Ramirez v. Trans Union, LLC

Filing 242

ORDER by Magistrate Judge Jacqueline Scott Corley granting in part and denying in part 236 Administrative Motion to File Under Seal. (ahm, COURT STAFF) (Filed on 5/1/2017)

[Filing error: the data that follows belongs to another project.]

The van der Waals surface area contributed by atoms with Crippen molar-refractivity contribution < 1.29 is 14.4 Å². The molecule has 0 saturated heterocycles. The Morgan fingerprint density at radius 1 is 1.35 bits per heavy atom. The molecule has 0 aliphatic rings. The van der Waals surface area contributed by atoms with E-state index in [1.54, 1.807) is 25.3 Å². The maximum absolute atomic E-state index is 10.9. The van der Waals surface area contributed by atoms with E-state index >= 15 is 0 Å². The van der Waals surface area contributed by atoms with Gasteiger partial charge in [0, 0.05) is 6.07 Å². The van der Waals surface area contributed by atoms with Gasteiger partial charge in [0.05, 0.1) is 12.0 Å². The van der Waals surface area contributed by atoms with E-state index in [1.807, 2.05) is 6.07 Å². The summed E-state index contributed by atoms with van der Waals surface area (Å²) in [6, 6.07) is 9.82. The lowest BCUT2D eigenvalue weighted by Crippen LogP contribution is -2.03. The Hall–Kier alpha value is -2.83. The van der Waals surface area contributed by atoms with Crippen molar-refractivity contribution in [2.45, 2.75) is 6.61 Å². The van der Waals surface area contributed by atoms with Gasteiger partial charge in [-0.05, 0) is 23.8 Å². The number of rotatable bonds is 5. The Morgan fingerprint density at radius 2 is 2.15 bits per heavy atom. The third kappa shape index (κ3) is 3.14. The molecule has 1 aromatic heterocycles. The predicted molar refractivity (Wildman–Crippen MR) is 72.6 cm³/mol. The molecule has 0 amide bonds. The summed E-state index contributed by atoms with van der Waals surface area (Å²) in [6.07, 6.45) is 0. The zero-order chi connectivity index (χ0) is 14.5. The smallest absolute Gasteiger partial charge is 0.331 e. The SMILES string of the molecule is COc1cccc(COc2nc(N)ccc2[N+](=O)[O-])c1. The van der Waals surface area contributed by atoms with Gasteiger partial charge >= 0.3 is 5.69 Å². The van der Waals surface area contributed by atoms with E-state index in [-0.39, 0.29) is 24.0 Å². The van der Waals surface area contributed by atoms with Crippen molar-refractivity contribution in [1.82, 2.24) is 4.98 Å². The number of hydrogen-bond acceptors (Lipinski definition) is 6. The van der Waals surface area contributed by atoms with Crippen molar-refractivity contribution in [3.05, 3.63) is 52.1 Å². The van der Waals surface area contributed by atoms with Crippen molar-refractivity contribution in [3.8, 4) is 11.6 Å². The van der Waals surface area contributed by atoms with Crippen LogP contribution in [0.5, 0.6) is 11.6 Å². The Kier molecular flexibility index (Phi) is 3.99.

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1 2 3 4 UNITED STATES DISTRICT COURT 5 NORTHERN DISTRICT OF CALIFORNIA 6 7 SERGIO L. RAMIREZ, Plaintiff, 8 9 10 United States District Court Northern District of California 11 Case No.12-cv-00632-JSC ORDER RE: ADMINISTRATIVE MOTION TO SEAL v. TRANS UNION, LLC, Re: Dkt. No. 236 Defendant. 12 13 This class action revolves around a service Defendant Trans Union, LLC provides to its 14 customers which identifies persons whose names match individuals (known as Specially 15 Designated Nationals or SDNs) on the United States government’s list of terrorists, drug 16 traffickers, and others with whom Americans are prohibited from doing business. The service is 17 known as an OFAC Name Screen Alert or OFAC Alert. At particular issue in this case are Trans 18 Union’s business practices during a six month period from January to July 2011. The Court 19 recently denied Trans Union’s Motion for Summary Judgment and the accompanying 20 administrative motions to file portions of the briefs, declarations, and exhibits thereto under seal. 21 (Dkt. No. 233.) The Court concluded that Trans Union had failed to demonstrate that sealing was 22 appropriate, but granted Trans Union leave to submit a new sealing request which is narrowly 23 tailored and comported with Local Rule 79-5 and the requirements for sealing in the dispositive 24 motion context. Trans Union’s renewed administrative motion to seal and Plaintiff’s opposition 25 thereto are now pending before the Court. (Dkt. Nos. 236 & 237.) The Court grants the motion in 26 part and denies the motion in part as set forth below 27 LEGAL STANDARD 28 There is a presumption of public access to judicial records and documents. Nixon v. 1 Warner Commc’ns, Inc., 435 U.S. 589, 597 (1978). A party must demonstrate “compelling 2 reasons” to seal judicial records attached to a dispositive motion. Kamakana v. City & Cnty. of 3 Honolulu, 447 F.3d 1172, 1179 (9th Cir. 2006). Examples of compelling reasons include “the use 4 of court records for improper purposes,” such as “to gratify private spite, promote public scandal, 5 circulate libelous statements, or release trade secrets.” Id. “[S]ources of business information that 6 might harm a litigant’s competitive strategy” may also give rise to a compelling reason to seal, 7 Nixon v. Warner Comm’cns, Inc., 435 U.S. 589, 597 (1978), as may pricing, profit, and customer 8 usage information kept confidential by a company that could be used to the company’s 9 competitive disadvantage, see Apple Inc. v. Samsung Elecs. Co., 727 F.3d 1214 (Fed. Cir. 2013). The “compelling reasons” standard is a strict one. Kamakana, 447 F.3d at 1184. “An 11 United States District Court Northern District of California 10 unsupported assertion of ‘unfair advantage’ to competitors without explaining ‘how a competitor 12 would use th[e] information to obtain an unfair advantage’ is insufficient.” Ochoa v. McDonald’s 13 Corp., No. 14-CV-02098-JD, 2015 WL 3545921, at *1 (N.D. Cal. Jun. 5, 2015) (quoting Hodges 14 v. Apple, Inc., No. 13–cv–01128–WHO, 2013 WL 6070408, at *2 (N.D. Cal. Nov. 18, 2013)). The 15 court must “balance the competing interests of the public and the party who seeks to keep certain 16 judicial records secret. After considering these interests, if the court decides to seal certain 17 judicial records, it must base its decision on a compelling reason and articulate the factual basis for 18 its ruling, without relying on hypothesis or conjecture.” Kamakana, 447 F.3d at 1179 (internal 19 citation and quotation marks omitted); see also Apple Inc. v. Psystar Corp., 658 F.3d 1150, 1162 20 (9th Cir. 2011), cert. denied, 132 S.Ct. 2374 (2012). 21 In addition, parties moving to seal documents must comply with the procedures set forth in 22 Civil Local Rule 79–5. The rule permits sealing only where the parties have “establishe[d] that the 23 document or portions thereof is privileged or protectable as a trade secret or otherwise entitled to 24 protection under the law.” Civ. L.R. 79–5(b). It requires the parties to “narrowly tailor” their 25 requests only to the sealable material. Id. at 79–5(d). Thus, although sometimes it may be 26 appropriate to seal a document in its entirety, whenever possible a party must redact. See 27 Kamakana, 447 F.3d at 1183 (noting a preference for redactions so long as they “have the virtue 28 of being limited and clear”); Murphy v. Kavo Am. Corp., 11–cv–00410–YGR, 2012 WL 1497489, 2 1 at *2–3 (N.D.Cal. Apr. 27, 2012) (denying motion to seal exhibits but directing parties to redact 2 confidential information). Whatever the basis, the court “must articulate [the] reasoning or 3 findings underlying its decision to seal.” Apple Inc., 658 F.3d at 1162. 4 DISCUSSION 5 The Court previously granted in part and denied in part two motions to seal filed in support 6 of the parties’ class certification briefing. (Dkt. Nos. 121 & 126.) Trans Union then filed motions 7 to seal in connection with the parties’ summary judgment briefing which relied in large part on 8 these prior orders as the basis for sealing. (Dkt. Nos. 218, 221, and 227.) At the hearing on the 9 motion for summary judgment, the Court denied Trans Union’s motions to seal without prejudice to renewal. In doing so, the Court noted that Trans Union had not come close to meeting the 11 United States District Court Northern District of California 10 compelling need standard and denied the motion without prejudice to Trans Union submitting a 12 narrowly tailored revised motion with supporting declarations. (Dkt. No. 239 at 29:5-31:21.) 13 Trans Union’s renewed motion to seal fails to comport with the Court’s explicit instruction 14 to narrowly tailor its request for sealing. As with Trans Union’s prior motions to seal, it 15 proposes sealing of large swaths of the parties’ summary judgment briefing, Trans Union’s expert 16 reports, and deposition testimony regarding Trans Union’s matching procedures during the class 17 period. Indeed, of the 20 exhibits submitted with the summary judgment briefing that Trans 18 Union seeks to seal in whole or part, 15 have the exact same proposed redactions, which in the 19 case of the expert reports, include large sections of the opinions. Further, while Trans Union has 20 omitted a line here and there, it has also inexplicably added material to its sealing motion— 21 material which it did not previously seek to seal, and which as a result, it already filed on the 22 public docket. Compare Dkt. No. 236 at 6:22 (seeking sealing of 81:15-89) with 222 at 4:6 23 (seeking sealing of 81:15, 82, 86-89); Compare Dkt. No. 236 at 8:2 (seeking sealing of page 14 of 24 the opposition at lines 19-20) with Dkt. No. 221-3 at page 14 (redacted version of opposition brief 25 with lines 19-20 unredacted, redacting instead lines 6-10 and 23-25); Compare Dkt. No. 236 at 8:8 26 (seeking sealing of page 31, lines 3-7) with Dkt. No. 221-3 at page 31 (no redactions). 27 28 Trans Union has also failed to tie any of its arguments or declarations to any particular documents. Instead, Trans Union apparently makes its trade secret and intellectual property 3 1 arguments as to all 20 documents which it seeks to seal and the briefs themselves. This fails to 2 satisfy the rigorous compelling reasons standard. “Simply mentioning a general category of 3 privilege, without any further elaboration or any specific linkage with the documents, does not 4 satisfy the burden.” Kamakana, 447 F.3d at 1179. 5 Further, Trans Union’s motion fails to provide specific and compelling reasons in support 6 of its request for sealing. Indeed, while Trans Union has marginally flushed out its trade secret 7 and intellectual property arguments, it has failed to make a particularized showing regarding what 8 the trade secret or intellectual property actually is. Instead, Trans Union argues that release of the 9 information “would allow competitors to gain an unearned insight into TransUnion’s product development strategies and Accuity’s software development over time.” (Dkt. No. 236 at 10:15- 11 United States District Court Northern District of California 10 16.) But neither the motion nor the attached declaration of Trans Union Vice President Michael 12 O’Connell show what information or what trade secret it is particularly trying to protect. Instead, 13 Mr. O’Connell generically attests that “[t]he materials are extremely valuable to Trans Union 14 because they contain discussions about consumer disputes and related policies and procedures, 15 descriptions of the structure and functioning of Trans Union’s OFAC product, details regarding 16 TransUnion’s internal systems processes and descriptions of TransUnion’s work with third party 17 service provider, Accuity, to modify its OFAC product.” (Dkt. No. 236-3 at ¶ 3.) Likewise, while 18 Mr. O’Connell attests that the documents contain “important technical details regarding the 19 operation and programming of the relevant technology,” he does not identify which of the 20 20 exhibits actually contain technical details and no technical or programming information is 21 apparent upon the court’s review of the exhibits. Nor does Mr. O’Connell’s declaration state how 22 a competitor could use this information, most of which is old as it pertains to Trans Union’s 23 practices before and during the class period in 2010-2011. See In re NCAA Student-Athlete Name 24 & Likeness Licensing Litig., No. 09-CV-01967 CW NC, 2013 WL 3014138, at *2 (N.D. Cal. June 25 17, 2013) (“This document is eight years old, and NCAA fails to articulate what specific harm an 26 outdated document will have on its current or future operations.”) 27 28 At oral argument, Trans Union suggested that it was concerned about “maintaining the details of how the algorithm works today.” (Dkt. No. 239 at 30:2-4.) But an algorithm is “a step4 1 by-step procedure for solving a problem or accomplishing some end especially by a computer.” 2 MERRIAM–WEBSTER ONLINE DICTIONARY, https://www.merriam- 3 webster.com/dictionary/algorithm (lasted visited April 26, 2017); Dudum v. Arntz, 640 F.3d 1098, 4 1107 n.16 (9th Cir. 2011) (“An algorithm is any well-defined computational procedure that takes 5 some value, or set of values, as input and produces some value, or set of values, as output. An 6 algorithm is thus a sequence of computational steps that transform the input into the output.”) 7 (internal citation and quotation marks omitted). That Trans Union uses an individual’s name and 8 date of birth to generate its OFAC Alert is neither a “step-by-step procedure” nor a “defined 9 computational procedure.” 10 Trans Union has thus failed to demonstrate that this information is trade secret. See, e.g., United States District Court Northern District of California 11 Hodges v. Apple, Inc., No. 13-cv-01128-WHO, 2013 WL 6070408, at *2 (N.D. Cal. Nov. 18, 12 2013)( “[a]n unsupported assertion of unfair advantage to competitors without explaining how a 13 competitor would use the information to obtain an unfair advantage is insufficient.”); Welle v. 14 Provident Life & Accident Ins. Co., No. 3:12–cv–3016 EMC (KAW), 2013 WL 6055369, at *2 15 (N.D. Cal. Nov. 14, 2013)( “although [defendant] identifies the information at issue as proprietary 16 and confidential, it does not provide reasons beyond the boilerplate references to competitive 17 disadvantage if the information were publicly available.”); Digital Reg of Texas, LLC v. Adobe 18 Sys. Inc., No. 12–cv–1971–CW, 2013 WL 4049686, at *1 (N.D. Cal. Aug. 8, 2013) (denying 19 sealing where party “failed to state what harm [it] would experience if this material were publicly 20 disclosed or to provide any specific reasons, supported by facts, that could outweigh the public 21 policy favoring public access to court filings.”). 22 Likewise, the Declaration of Brent Newman, the Executive Vice President of third-party 23 Accuity, fails to show how the information contained in the exhibits constitutes Accuity’s trade 24 secrets. (Dkt. No. 236-1.) Mr. Newman attests that the portions of his deposition testimony cited 25 by the parties and their experts, and attached to the summary judgment briefing, “concern 26 Accuity’s internal systems processes, policies and procedures, and matching logic which are 27 strictly confidential and proprietary” because a “competitor could use these processes and 28 procedures to duplicate for their customers, the data products and solutions Accuity provides to its 5 1 subscriber.” (Id. at ¶ 12.) A review of Mr. Newman’s deposition testimony, however, fails to 2 reveal information that would provide a competitor specific insight into how to replicate Accuity’s 3 software—that Accuity uses rules and filtering technology is not a trade secret. What exactly each 4 of the rules and filters are and how they operate might be, but Mr. Newman’s deposition testimony 5 did not contain that level of specificity. Information regarding the name of Accuity’s product and 6 its features (i.e., the type of matching it provides) is a far cry from the sort of technical information 7 which a competitor would need to replicate Accuity’s products. The same is true with respect to 8 information regarding Accuity’s customer relations policies and practices. The deposition 9 testimony does not contain specific information regarding Accuity’s customer relations and polices; that Accuity attempts to respond to customer needs on an individualized basis is not a 11 United States District Court Northern District of California 10 competitive secret. Finally, as with Trans Union’s claim of trade secret, the information regarding 12 Accuity’s products is likewise stale as it relates to Accuity’s systems six to seven years ago. 13 Finally, Trans Union’s renewed motion to seal advances an entirely new argument 14 suggesting that “keeping the details of Trans Union’s structure and functioning confidential is of 15 paramount importance” because if the information was “made publicly available, there is a risk 16 that an SDNs could avoid delivery of a valid result.” (Dkt. No. 236 at 10:25-26, 11:4-5.) Trans 17 Union, however, offers no evidence which suggests that there is any actual risk that a SDN could 18 figure out how to game the system based on the type of non-particularized information contained 19 in the parties’ summary judgment briefing. 20 Thus, as discussed in more detail below, the Court largely denies Trans Union’s motion to 21 seal except where the request has been narrowly tailored to only seek sealing of material that 22 satisfies the “compelling reasons” standard. 23 24 *** Trans Union seeks to seal portions of its motion for summary judgment (Dkt. No. 218-5), 25 exhibits to the Declaration of Stephen J. Newman (Dkt. No. 218-6), Plaintiff’s Opposition brief 26 (Dkt. No. 221-4), exhibits to the Declaration of John Soumilas (Dkt. No. 221-5), Trans Union’s 27 Reply brief (Dkt. No 227-4), and exhibits to the Second Declaration of Stephen J Newman (Dkt. 28 No. 227-5). Trans Union has resubmitted all these documents with its renewed motion to seal and 6 1 filed the exhibits submitted with the moving papers, opposition, and reply collectively under one 2 exhibit, the labeling of which corresponds to the exhibit labels used for the documents attached to 3 the original Newman and Soumilas Declarations. Because the Court’s order denying Trans 4 Union’s motion for summary judgment referred to the originally filed motion and exhibits, the 5 Court has included citation to both versions of the documents below although it notes that they are 6 largely identical. 7 1. Jaco Sadie Expert Report, Exhibit A, Dkt. Nos. 218-8/221-37/236-7 8 Trans Union seeks sealing of portions of the Sadie Report which address Accuity’s 9 Synonyms product and changes Trans Union made to its OFAC Alert product prior to and following the class period. Trans Union has failed to demonstrate compelling reasons for sealing 11 United States District Court Northern District of California 10 these portions of the Sadie Report. In particular, Trans Union has offered no specific showing as 12 to how it would be competitively disadvantaged through disclosure of this information, much of 13 which is no longer relevant because Trans Union by its own admission no longer uses Accuity’s 14 Synonym’s product. The “compelling reasons” standard is a strict one. “An unsupported assertion 15 of unfair advantage to competitors without explaining how a competitor would use the information 16 to obtain an unfair advantage is insufficient.” Hodges v. Apple, Inc., No. 13–cv–01128–WHO, 17 2013 WL 6070408, at *2 (N.D. Cal. Nov. 18, 2013) (internal quotation marks and alterations 18 omitted). In addition, as discussed above, Accuity has likewise failed to demonstrate that 19 information regarding Accuity referenced in the Sadie Report reveals Accuity’s trade secrets or 20 other confidential information. 21 2. Francine Cronshaw Expert Report, Exhibit A, Dkt. Nos. 218-8/236-7 22 Trans Union seeks sealing of portions of Ms. Cronshaw’s expert report which address how 23 Trans Union’s OFAC Name Screen Alert product worked during the class period. As with the 24 portions of the Sadie Report that Trans Union seeks to seal, Trans Union has failed to offer any 25 specifics as to how Trans Union would be competitively disadvantaged through disclosure of this 26 information. Such a showing is particularly important here as Ms. Cronshaw’s testimony relates 27 to how Trans Union’s product worked in 2011, not how it works now. “[A] party’s allegations 28 that material is “confidential” or “business information” are insufficient to justify sealing court 7 1 records containing such material unless the party proves the existence of compelling reasons for 2 sealing.” PCT Int’l Inc. v. Holland Elecs. LLC, No. CV-12-01797-PHX-JAT, 2014 WL 4722326, 3 at *2 (D. Ariz. Sept. 23, 2014). Trans Union’s generic claim that this information is confidential, 4 proprietary business information and trade secret fails to do so. 5 3. Sadie Rebuttal Expert Report, Exhibit B, Dkt. Nos. 218-10/221-37/236-9 6 This exhibit contains the Rebuttal Expert Report of Jaco Sadie. For the reasons previously 7 stated with respect to the original Sadie Report, this information is not subject to sealing. 8 4. Declaration of Denise Briddell, Exhibit E, Dkt. Nos. 218-14/236-11 9 Ms. Briddell is the Director of Policy Management and Quality Services for Trans Union. In her declaration she sets out dispute activity by month for 2011 and 2012. Trans Union seeks 11 United States District Court Northern District of California 10 sealing of the per month numbers and the attached table reflecting the same. The number of 12 customer disputes is not confidential or trade secret, and thus, is not properly sealable. 13 5. Declaration of Michael O’Connell, Exhibit H, Dkt. Nos. 218-19/236-13 14 The portion of the O’Connell Declaration which Trans Union seeks to seal addresses 15 Accuity’s Synonyms data. For the reasons stated above, this is not subject to sealing. 16 6. Declaration of Michael O’Connell II, Exhibit I, Dkt. Nos. 218-21/236-15 17 Trans Union previously filed this declaration—in its entirety—on the public docket, see 18 Dkt. No. 181. The portion now sought to be sealed involves Trans Union’s incorporation of date- 19 of-birth matching into its OFAC matching protocol in September 2014. That Trans Union now 20 includes date-of-birth in its matching protocol and the date that it began doing so is not 21 confidential business information. Moreover, Trans Union previously disclosed such information. 22 7. Declaration of Michael O’Connell III, Exhibit J, Dkt. Nos. 218-23/236-17 23 The portions of the O’Connell III Declaration which Trans Union seeks to seal likewise 24 involve Accuity’s Synonyms product and whether Accuity was going to develop a date-of-birth 25 matching program post-Cortez. This information is not sealable for the same reasons discussed 26 above. 27 8. Declaration of Lynn Romanowski, Exhibit K, Dkt. Nos. 218-25/236-19 28 It is unclear what Trans Union seeks to seal from this declaration as it refers to the “non8 1 bolded information.” The highlighted portions of the Romanowski declaration contain personal 2 information regarding Plaintiff including his credit score and address, and are thus properly 3 sealable. The remainder of the declaration is not. As for the exhibits, Trans Union requests 4 sealing of Exhibits A and B. Exhibit A, however, is illegible. The Court cannot make a 5 determination about sealing a document it cannot read. The request for sealing of Exhibit A is 6 therefore denied. Exhibit B contains Mr. Ramirez’s credit report which Plaintiff has also filed as 7 an exhibit, see Dkt. No. 221-11. The credit report at Exhibit B may be redacted to match Docket 8 No. 221-1; that is, redacting only Mr. Ramirez’s social security number, current address, and date 9 of birth. 9. Declaration of Peter Turek, Exhibit L, Dkt. Nos. 218-27/236-21 11 United States District Court Northern District of California 10 Trans Union has narrowed its request for sealing of Exhibit A, titled “OFAC Advisor 12 Amendment to Reseller Service Agreement” which is an agreement between Trans Union and 13 Open Dealer Exchange. The redacted line is properly sealable because it contains pricing 14 information, disclosure of which could competitively disadvantage Trans Union. Trans Union’s 15 motion is granted as to Exhibit L. 16 10. Deposition of Brent Newman, Exhibit M, Dkt. Nos. 218-29/226-23 17 Trans Union seeks sealing of portions of several pages of testimony regarding Accuity’s 18 Synonyms product and Accuity’s reasoning behind not including date of birth matching in its 19 product. This deposition testimony is not entitled to sealing for the reasons discussed above; 20 namely, that Accuity has failed to show that the information is sufficiently specific so as to reveal 21 any trade secret or otherwise confidential information, and even if it did, the information is stale as 22 it is seven years old. 23 11. Deposition of Annette Coito, Exhibit O, Dkt. Nos. 218-32/226-25 24 Trans Union has narrowed its request for sealing to only include portions of Exhibits 4 & 5 25 to Ms. Coito’s deposition which are Dealertrack pricing and service agreements. The redacted 26 information is narrowly tailored to only seek sealing of pricing information, disclosure of which 27 could competitively disadvantage Trans Union. Trans Union’s motion is granted as to Exhibit O. 28 9 1 12. Deposition of Robert Lytle, Exhibit S, Dkt. Nos. 218-38/236-27 2 Trans Union seeks sealing of several pages of Mr. Lytle’s deposition. These pages are not 3 sealable. They do not disclose confidential business practices, but rather, information at the heart 4 of this case regarding how Trans Union obtains, processes, and corrects OFAC data. The 5 testimony is general rather than technical in nature and thus does not reveal confidential 6 information regarding Trans Union’s systems. 7 13. Deposition of Michael O’Connell, Exhibit T, Dkt. Nos. 218-40/221-8/236-29 8 The testimony Trans Union seeks to seal largely involves Accuity’s Synonyms product and 9 10 Trans Union’s decision-making regarding the use of date-of-birth matching post-Cortez. This information is not confidential for the reasons previously stated. United States District Court Northern District of California 11 14. Deposition of Sergio Ramirez, Exhibit U, Dkt. Nos. 218-42/236-31 12 Trans Union states that it seeks sealing of only the address information in Exhibits 6, 7, 13 and 8 to Mr. Ramirez’s deposition, but nearly all of these exhibits have been redacted. Only the 14 address information is sealable. Trans Union may file a corrected version under seal. 15 15. Soumilas Declaration, Exhibit 7, Dkt. Nos. 221-17 /236-33 16 This document is a Trans Union PowerPoint entitled “Additional OFAC Hit Analysis.” As 17 Trans Union has not explained how this six-year old information contains confidential, proprietary 18 information which would competitively harm Trans Union if disclosed, the request for sealing is 19 denied. 20 16. Deposition of Colleen Gill, Exhibit 8, Dkt. Nos. 221-19/ 236-35 21 Trans Union seeks sealing of portions of Ms. Gill’s testimony regarding the process by 22 which Trans Union verifies whether a consumer is on the Department of Treasury’s OFAC SDN 23 list and removes those who are not from Trans Union’s OFAC Alert. This information does not 24 reveal confidential business practices, nor is it proprietary and the mechanics of this process are a 25 key issue in this action. Sealing is thus inappropriate. 26 17. Soumilas Declaration, Exhibit 15, Dkt. Nos. 221-27/236-37 27 This exhibit contains two emails regarding the feasibility of improving matching for Trans 28 Union’s OFAC Alert. This information does not reveal confidential business practices, nor is it 10 1 proprietary and the mechanics of this process are a key issue in this action. Sealing is thus 2 inappropriate. 3 18. Soumilas Declaration, Exhibit 16, Dkt. Nos. 221-29/236-39 4 This exhibit contains an email string regarding development of the OFAC Alert product in 5 September 2010. To the extent that Trans Union’s numerical designator for the product is 6 confidential, Trans Union may redact that numerical designation. The remainder of the emails do 7 not reveal confidential business practices or proprietary information and the development of Trans 8 Union’s OFAC Alert is a key issue in this action. Sealing is thus inappropriate. The motion is 9 granted only as to the numerical designation for the OFAC Alert product in Exhibit 16. 19. Soumilas Declaration, Exhibit 17, Dkt. Nos. 221-31/236-41 11 United States District Court Northern District of California 10 This exhibit consists of two emails regarding how customer relations will handle disputes 12 with OFAC Alerts in October 2010. These emails do not reveal confidential business practices, 13 nor proprietary information. Sealing is thus inappropriate. 14 20. Soumilas Declaration, Exhibit 18, Dkt. Nos. 221-33/236-43 15 This exhibit consists of two emails regarding how Trans Union planned to handle 16 consumer OFAC disputes in September 2010. The information contained in these emails is not 17 confidential or proprietary. Sealing is not appropriate. 18 21. The Parties’ Briefs 19 Because the Court has denied Trans Union’s request for sealing with respect to almost all 20 of the 20 exhibits which it seeks to file under seal, there is no basis for sealing the parties’ briefs 21 discussing the same matters. CONCLUSION 22 For the reasons stated above, Trans Union’s renewed motion to seal is DENIED IN PART 23 24 25 AND GRANTED IN PART. The motion is granted as to the following:  Dkt. No. 236-19, Portions of the Declaration of Lynn Romanowski and Exhibit B as stated above. 26 27  Dkt. No. 236-21, Portions of Exhibit A to the Turek Declaration. 28  Dkt. No. 226-25, Portions of Exhibits 4 & 5 to the Coito Deposition. 11 1  Dkt. No. 236-31, Exhibits 6, 7, and 8 to the Deposition of Sergio Ramirez may be redacted to file the current address information under seal. 2 3  4 In all other respects, the motion to seal is DENIED. 5 This matter is set for trial June 12, 2017 with the Pretrial Conference on May 18, 2017. Trans Dkt. No. 236-39, Soumilas Declaration, Exhibit 16, only as to the numerical designator. 6 Union should be mindful of the Court’s rulings with respect to its pretrial filings—any further 7 motions to seal must strictly comply with the requirement that such motions be narrowly 8 tailored and satisfy the rigorous compelling reasons standard. 9 10 United States District Court Northern District of California 11 This Order disposes of Docket No. 226. IT IS SO ORDERED. Dated: May 1, 2017 12 13 JACQUELINE SCOTT CORLEY United States Magistrate Judge 14 15 16 17 18 19 20 21 22 23 24 25 26 27 28 12